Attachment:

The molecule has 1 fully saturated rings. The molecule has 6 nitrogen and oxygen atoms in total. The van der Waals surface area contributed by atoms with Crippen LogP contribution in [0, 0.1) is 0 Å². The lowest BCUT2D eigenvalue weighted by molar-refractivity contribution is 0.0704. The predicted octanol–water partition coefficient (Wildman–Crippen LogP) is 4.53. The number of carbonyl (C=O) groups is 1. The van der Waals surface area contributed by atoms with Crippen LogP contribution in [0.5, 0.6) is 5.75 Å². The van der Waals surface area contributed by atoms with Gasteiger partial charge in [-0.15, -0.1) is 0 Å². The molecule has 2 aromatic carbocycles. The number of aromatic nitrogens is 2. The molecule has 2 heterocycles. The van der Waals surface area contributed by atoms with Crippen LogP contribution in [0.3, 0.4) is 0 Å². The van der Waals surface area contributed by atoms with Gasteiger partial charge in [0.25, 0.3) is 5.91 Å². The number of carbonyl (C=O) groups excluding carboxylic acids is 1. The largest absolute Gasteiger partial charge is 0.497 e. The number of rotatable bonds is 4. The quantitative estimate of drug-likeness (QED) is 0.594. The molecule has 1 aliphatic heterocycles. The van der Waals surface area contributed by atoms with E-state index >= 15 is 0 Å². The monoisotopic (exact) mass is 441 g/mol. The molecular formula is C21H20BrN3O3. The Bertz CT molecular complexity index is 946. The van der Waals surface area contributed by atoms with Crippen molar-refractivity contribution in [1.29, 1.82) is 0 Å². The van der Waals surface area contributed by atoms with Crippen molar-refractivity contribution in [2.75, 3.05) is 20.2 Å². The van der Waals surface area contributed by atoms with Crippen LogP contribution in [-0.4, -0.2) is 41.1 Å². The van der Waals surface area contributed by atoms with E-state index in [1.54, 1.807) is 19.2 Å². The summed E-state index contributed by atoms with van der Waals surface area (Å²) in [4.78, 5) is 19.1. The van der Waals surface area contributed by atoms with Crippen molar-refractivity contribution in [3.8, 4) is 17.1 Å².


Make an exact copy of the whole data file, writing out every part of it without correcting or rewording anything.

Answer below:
The molecule has 1 fully saturated rings. The molecule has 6 nitrogen and oxygen atoms in total. The van der Waals surface area contributed by atoms with Crippen LogP contribution in [0, 0.1) is 0 Å². The lowest BCUT2D eigenvalue weighted by molar-refractivity contribution is 0.0704. The predicted octanol–water partition coefficient (Wildman–Crippen LogP) is 4.53. The number of carbonyl (C=O) groups is 1. The van der Waals surface area contributed by atoms with Crippen LogP contribution in [0.5, 0.6) is 5.75 Å². The van der Waals surface area contributed by atoms with Gasteiger partial charge in [-0.15, -0.1) is 0 Å². The molecule has 2 aromatic carbocycles. The number of aromatic nitrogens is 2. The molecule has 2 heterocycles. The van der Waals surface area contributed by atoms with Crippen LogP contribution in [0.3, 0.4) is 0 Å². The van der Waals surface area contributed by atoms with Gasteiger partial charge in [0.25, 0.3) is 5.91 Å². The number of carbonyl (C=O) groups excluding carboxylic acids is 1. The largest absolute Gasteiger partial charge is 0.497 e. The number of rotatable bonds is 4. The quantitative estimate of drug-likeness (QED) is 0.594. The molecule has 1 aliphatic heterocycles. The van der Waals surface area contributed by atoms with E-state index >= 15 is 0 Å². The monoisotopic (exact) mass is 441 g/mol. The molecular formula is C21H20BrN3O3. The Bertz CT molecular complexity index is 946. The van der Waals surface area contributed by atoms with Crippen molar-refractivity contribution in [1.29, 1.82) is 0 Å². The van der Waals surface area contributed by atoms with Crippen molar-refractivity contribution in [2.75, 3.05) is 20.2 Å². The van der Waals surface area contributed by atoms with Crippen LogP contribution in [-0.4, -0.2) is 41.1 Å². The van der Waals surface area contributed by atoms with E-state index in [1.54, 1.807) is 19.2 Å². The summed E-state index contributed by atoms with van der Waals surface area (Å²) in [4.78, 5) is 19.1. The van der Waals surface area contributed by atoms with Crippen molar-refractivity contribution in [3.8, 4) is 17.1 Å².